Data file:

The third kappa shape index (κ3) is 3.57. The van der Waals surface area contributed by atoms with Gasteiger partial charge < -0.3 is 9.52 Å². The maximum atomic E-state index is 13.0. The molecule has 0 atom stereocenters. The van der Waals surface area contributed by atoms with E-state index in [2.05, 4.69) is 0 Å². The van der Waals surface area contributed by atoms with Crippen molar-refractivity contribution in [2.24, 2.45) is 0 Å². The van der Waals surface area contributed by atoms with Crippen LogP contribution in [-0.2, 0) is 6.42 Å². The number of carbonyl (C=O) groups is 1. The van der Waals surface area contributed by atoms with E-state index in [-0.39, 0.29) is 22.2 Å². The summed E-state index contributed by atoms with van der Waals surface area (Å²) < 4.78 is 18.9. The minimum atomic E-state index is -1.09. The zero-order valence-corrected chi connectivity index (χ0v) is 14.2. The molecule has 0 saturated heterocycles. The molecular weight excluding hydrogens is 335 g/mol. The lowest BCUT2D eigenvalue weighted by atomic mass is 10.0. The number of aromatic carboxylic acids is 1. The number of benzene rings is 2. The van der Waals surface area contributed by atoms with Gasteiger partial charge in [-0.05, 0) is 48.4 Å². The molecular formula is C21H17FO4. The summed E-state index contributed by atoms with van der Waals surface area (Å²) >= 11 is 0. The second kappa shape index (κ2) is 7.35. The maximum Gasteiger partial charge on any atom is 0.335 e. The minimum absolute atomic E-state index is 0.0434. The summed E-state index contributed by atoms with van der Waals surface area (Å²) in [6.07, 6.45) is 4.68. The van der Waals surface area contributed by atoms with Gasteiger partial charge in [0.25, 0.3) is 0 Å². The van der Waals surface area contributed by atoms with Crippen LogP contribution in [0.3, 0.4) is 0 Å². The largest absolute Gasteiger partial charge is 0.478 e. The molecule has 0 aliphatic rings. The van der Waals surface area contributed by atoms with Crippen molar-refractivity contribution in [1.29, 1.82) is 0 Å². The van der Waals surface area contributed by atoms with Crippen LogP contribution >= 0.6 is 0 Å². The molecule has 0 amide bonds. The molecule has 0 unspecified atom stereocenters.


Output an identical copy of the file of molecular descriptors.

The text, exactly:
The third kappa shape index (κ3) is 3.57. The van der Waals surface area contributed by atoms with Gasteiger partial charge < -0.3 is 9.52 Å². The maximum atomic E-state index is 13.0. The molecule has 0 atom stereocenters. The van der Waals surface area contributed by atoms with E-state index in [2.05, 4.69) is 0 Å². The van der Waals surface area contributed by atoms with Crippen molar-refractivity contribution in [2.24, 2.45) is 0 Å². The van der Waals surface area contributed by atoms with Crippen LogP contribution in [-0.2, 0) is 6.42 Å². The number of carbonyl (C=O) groups is 1. The van der Waals surface area contributed by atoms with E-state index in [-0.39, 0.29) is 22.2 Å². The summed E-state index contributed by atoms with van der Waals surface area (Å²) < 4.78 is 18.9. The minimum atomic E-state index is -1.09. The zero-order valence-corrected chi connectivity index (χ0v) is 14.2. The molecule has 0 saturated heterocycles. The molecular weight excluding hydrogens is 335 g/mol. The lowest BCUT2D eigenvalue weighted by atomic mass is 10.0. The number of aromatic carboxylic acids is 1. The number of benzene rings is 2. The van der Waals surface area contributed by atoms with Gasteiger partial charge in [-0.05, 0) is 48.4 Å². The molecular formula is C21H17FO4. The summed E-state index contributed by atoms with van der Waals surface area (Å²) >= 11 is 0. The second kappa shape index (κ2) is 7.35. The maximum Gasteiger partial charge on any atom is 0.335 e. The minimum absolute atomic E-state index is 0.0434. The summed E-state index contributed by atoms with van der Waals surface area (Å²) in [6.07, 6.45) is 4.68. The van der Waals surface area contributed by atoms with Gasteiger partial charge in [0.25, 0.3) is 0 Å². The van der Waals surface area contributed by atoms with Crippen LogP contribution in [0.3, 0.4) is 0 Å². The largest absolute Gasteiger partial charge is 0.478 e. The molecule has 0 aliphatic rings. The van der Waals surface area contributed by atoms with Crippen molar-refractivity contribution in [1.29, 1.82) is 0 Å². The van der Waals surface area contributed by atoms with Crippen LogP contribution >= 0.6 is 0 Å². The molecule has 0 amide bonds. The molecule has 0 unspecified atom stereocenters.